Let me say first off that Johnny Depp looks great in eyeliner, as in Pirates of the Caribbean. He looks positively grotesque with pink lips and raccoon eyes. Of course, grotesque could work well for Alice, especially as adapted by Burton. Yet the reviews suggest that the film is actually tamer than one would expect. Screen International’s Brent Simon calls Burton’s film: “A gorgeously mounted but fundamentally humdrum telling of Lewis Carroll’s fantasy novels” (March 2010 issue, p. 61). Variety’s Todd McCarthy makes a similar remark: “But for all its clever design, beguiling creatures and witty actors, the picture feels far more conventional than it should; it’s a Disney film illustrated by Burton, rather than a Burton film that happens to be released by Disney.”

Back in 1951 Disney did a fine version of Alice in Wonderland, one which does capture something of the lunacy of the original. It also benefited from the talent of some of the studios’ best artists, including Mary Blair. Always worth going back to.

But if one wants a truly surrealist, unconventional adaptation, I doubt if anything can top Jan Švankmajer’s feature Něco z Alenky, aka Alice. David and I saw it in a theater when it was released in the U.S. in 1988. It was my first exposure to the great Czech surrealist animator, and we gradually caught up with his earlier films. At the time it had a considerable success on the art-cinema circuit, though I’m not sure how well known it is among younger film fans.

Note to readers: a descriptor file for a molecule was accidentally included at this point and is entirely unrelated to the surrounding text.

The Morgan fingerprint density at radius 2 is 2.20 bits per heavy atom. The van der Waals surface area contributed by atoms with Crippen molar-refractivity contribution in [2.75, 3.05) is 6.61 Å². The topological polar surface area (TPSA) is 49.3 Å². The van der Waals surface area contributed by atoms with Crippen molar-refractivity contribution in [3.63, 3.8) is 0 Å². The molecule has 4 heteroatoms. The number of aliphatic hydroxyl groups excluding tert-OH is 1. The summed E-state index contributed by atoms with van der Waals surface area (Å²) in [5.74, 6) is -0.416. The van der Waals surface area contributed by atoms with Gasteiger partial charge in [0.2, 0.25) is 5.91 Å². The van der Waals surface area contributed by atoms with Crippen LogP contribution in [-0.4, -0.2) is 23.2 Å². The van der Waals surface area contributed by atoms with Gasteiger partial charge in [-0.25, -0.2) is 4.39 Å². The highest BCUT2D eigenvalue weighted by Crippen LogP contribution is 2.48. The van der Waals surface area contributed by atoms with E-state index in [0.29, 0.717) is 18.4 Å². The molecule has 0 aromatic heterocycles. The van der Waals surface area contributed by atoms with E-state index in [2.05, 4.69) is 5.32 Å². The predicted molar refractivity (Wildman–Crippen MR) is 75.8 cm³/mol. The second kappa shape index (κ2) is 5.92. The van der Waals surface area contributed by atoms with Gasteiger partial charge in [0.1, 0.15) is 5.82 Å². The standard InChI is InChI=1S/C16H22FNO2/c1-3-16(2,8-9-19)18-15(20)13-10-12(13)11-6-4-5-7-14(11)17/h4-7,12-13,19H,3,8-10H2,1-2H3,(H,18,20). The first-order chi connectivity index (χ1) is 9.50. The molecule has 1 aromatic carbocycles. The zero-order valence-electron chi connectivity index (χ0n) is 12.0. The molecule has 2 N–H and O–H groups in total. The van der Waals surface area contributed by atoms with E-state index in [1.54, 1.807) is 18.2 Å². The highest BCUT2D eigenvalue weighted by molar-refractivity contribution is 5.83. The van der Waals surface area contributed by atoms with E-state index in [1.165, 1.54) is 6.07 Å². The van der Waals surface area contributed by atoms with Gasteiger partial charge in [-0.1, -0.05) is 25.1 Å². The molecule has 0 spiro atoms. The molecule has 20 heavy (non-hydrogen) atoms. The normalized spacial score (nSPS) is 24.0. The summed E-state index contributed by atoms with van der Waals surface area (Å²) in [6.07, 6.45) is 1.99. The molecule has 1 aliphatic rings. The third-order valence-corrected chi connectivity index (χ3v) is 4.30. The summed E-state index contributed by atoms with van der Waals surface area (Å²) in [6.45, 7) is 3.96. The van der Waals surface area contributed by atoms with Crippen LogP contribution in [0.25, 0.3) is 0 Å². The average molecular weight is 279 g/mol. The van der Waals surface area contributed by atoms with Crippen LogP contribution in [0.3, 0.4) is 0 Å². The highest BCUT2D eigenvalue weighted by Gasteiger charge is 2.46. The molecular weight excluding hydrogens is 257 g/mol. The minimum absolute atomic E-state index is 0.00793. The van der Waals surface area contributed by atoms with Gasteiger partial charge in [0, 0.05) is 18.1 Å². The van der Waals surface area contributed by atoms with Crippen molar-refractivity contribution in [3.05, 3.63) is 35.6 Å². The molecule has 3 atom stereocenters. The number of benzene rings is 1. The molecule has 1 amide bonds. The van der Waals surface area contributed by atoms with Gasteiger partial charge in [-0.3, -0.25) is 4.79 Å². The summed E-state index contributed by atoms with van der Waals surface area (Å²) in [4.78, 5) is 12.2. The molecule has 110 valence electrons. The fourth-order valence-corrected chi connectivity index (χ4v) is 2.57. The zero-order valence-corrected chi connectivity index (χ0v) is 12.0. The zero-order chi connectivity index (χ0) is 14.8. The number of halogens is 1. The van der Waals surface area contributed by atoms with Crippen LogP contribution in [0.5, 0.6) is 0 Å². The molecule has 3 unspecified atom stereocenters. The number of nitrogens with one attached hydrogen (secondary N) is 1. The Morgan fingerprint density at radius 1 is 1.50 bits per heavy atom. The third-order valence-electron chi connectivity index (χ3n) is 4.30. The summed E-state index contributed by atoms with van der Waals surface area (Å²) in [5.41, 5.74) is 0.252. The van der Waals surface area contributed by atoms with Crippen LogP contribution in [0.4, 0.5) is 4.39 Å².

Švankmajer had used both live-action, as in his morbid documentary The Ossuary (1970), and stop-motion animation of objects, as in his brilliant, dark look at human relations, Dimensions of Dialogue (1982). DVD anthologies of his shorts are available. Kino Video’s “The Collected Shorts” volume isn’t as complete as its name may imply. It’s missing several films including The Last Trick, his first but far from least film, and what may be his very best, Jabberwocky (1971), a non-narrative short incorporating Carroll themes. If you’ve got a Region 2 or multi-standard player, opt instead for “Jan Švankmajer: The Complete Short Films,” from the British Film Institute. It has a third disc with extras.

Alice is suffused with a marvelous imagination. Many of the characters are museum specimens. The White Rabbit begins as a stuffed creature in a Victorian glass case, freeing himself by pulling up the nails that keep him rigidly posed. Breadrolls sprout quills made of nails, and unnatural skeletons of creatures straight out of a Bosch painting creep about.

Švankmajer takes advantage of the mingling of two-dimensional figures based on playing cards and three-dimensional figures in ways that few adapters of Alice in Wonderland have managed, as when the White Rabbit passes the Queen of Hearts in a stage setting built of painted flats: